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Thermoregulation in Free-Living Antarctic Seals: The Missing Link in Effective Ecological Modeling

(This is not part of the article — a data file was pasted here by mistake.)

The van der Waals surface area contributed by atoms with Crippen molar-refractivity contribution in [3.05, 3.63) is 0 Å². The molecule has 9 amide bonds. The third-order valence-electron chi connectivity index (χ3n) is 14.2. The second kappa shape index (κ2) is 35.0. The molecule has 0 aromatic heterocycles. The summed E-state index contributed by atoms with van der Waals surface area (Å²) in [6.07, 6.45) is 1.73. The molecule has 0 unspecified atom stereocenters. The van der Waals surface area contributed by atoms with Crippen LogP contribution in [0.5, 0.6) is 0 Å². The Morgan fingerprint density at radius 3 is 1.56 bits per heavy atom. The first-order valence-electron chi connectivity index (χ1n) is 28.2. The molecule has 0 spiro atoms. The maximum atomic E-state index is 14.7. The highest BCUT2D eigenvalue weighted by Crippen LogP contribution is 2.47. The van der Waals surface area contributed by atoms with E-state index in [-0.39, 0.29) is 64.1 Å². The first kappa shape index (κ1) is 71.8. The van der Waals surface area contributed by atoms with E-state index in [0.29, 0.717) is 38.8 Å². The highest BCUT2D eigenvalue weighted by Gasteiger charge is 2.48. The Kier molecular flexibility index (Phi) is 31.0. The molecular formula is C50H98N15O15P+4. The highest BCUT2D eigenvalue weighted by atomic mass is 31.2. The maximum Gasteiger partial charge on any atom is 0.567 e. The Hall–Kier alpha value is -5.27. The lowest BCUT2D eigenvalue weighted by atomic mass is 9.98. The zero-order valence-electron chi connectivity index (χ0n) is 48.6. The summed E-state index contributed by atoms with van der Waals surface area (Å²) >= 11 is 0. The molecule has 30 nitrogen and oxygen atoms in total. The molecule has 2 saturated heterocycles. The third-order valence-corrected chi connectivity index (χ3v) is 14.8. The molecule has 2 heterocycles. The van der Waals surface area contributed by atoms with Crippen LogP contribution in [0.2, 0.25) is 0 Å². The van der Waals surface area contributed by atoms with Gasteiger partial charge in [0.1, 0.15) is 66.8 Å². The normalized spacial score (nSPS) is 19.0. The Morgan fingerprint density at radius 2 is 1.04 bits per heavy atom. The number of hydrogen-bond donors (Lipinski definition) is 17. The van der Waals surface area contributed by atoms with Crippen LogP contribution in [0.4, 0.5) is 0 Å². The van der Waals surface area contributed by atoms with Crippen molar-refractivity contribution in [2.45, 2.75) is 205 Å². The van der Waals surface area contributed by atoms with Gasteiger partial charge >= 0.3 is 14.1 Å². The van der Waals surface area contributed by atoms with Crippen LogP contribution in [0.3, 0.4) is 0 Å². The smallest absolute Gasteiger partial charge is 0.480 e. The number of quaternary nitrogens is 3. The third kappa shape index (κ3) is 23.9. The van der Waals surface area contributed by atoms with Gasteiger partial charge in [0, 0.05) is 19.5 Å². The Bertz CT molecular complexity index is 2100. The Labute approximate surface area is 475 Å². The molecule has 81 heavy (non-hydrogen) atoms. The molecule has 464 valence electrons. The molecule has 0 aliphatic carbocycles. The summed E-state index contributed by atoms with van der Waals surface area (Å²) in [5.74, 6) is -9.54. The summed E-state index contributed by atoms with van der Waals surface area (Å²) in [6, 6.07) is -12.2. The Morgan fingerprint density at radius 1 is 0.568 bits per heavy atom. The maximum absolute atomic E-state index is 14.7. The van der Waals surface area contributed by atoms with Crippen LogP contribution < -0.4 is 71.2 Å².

Despite being an essential physiological component of homeotherm life in polar regions, little is known about the energetic requirements for thermoregulation in either air or water for high- latitude seals. In a joint field and modeling study, the principal investigators will quantify these costs for the Weddell seal under both ambient air and water conditions. The field research will include innovative heat flux, digestive and locomotor cost telemetry on 40 free-ranging seals combined with assessments of animal health (morphometrics, hematology and clinical chemistry panels), quantity (ultrasound) and quality (tissue biopsy) of blubber insulation, and determination of surface skin temperature patterns (infrared thermography). Field-collected data will be combined with an established individual based computational energetics model to define cost-added thresholds in body condition for different body masses. This study will fill a major knowledge gap by providing data essential to modeling all aspects of pinniped life history, in particular for ice seals. Such parameterization of energetic cost components will be essential for the accurate modeling of responses by pinnipeds to environmental variance, including direct and indirect effects driven by climate change. The study also will provide extensive opportunities in polar field work, animal telemetry, biochemical analyses and computational modeling for up to three undergraduate students and one post-doctoral researcher. Integrated education and outreach efforts will educate the public (K-12 through adult) on the importance of quantifying energetic costs of thermoregulation for marine mammals and the need to understand responses of species to environmental variance. This effort will include a custom-built, interactive hands-on mobile exhibit, and development of content for an Ocean Today kiosk.

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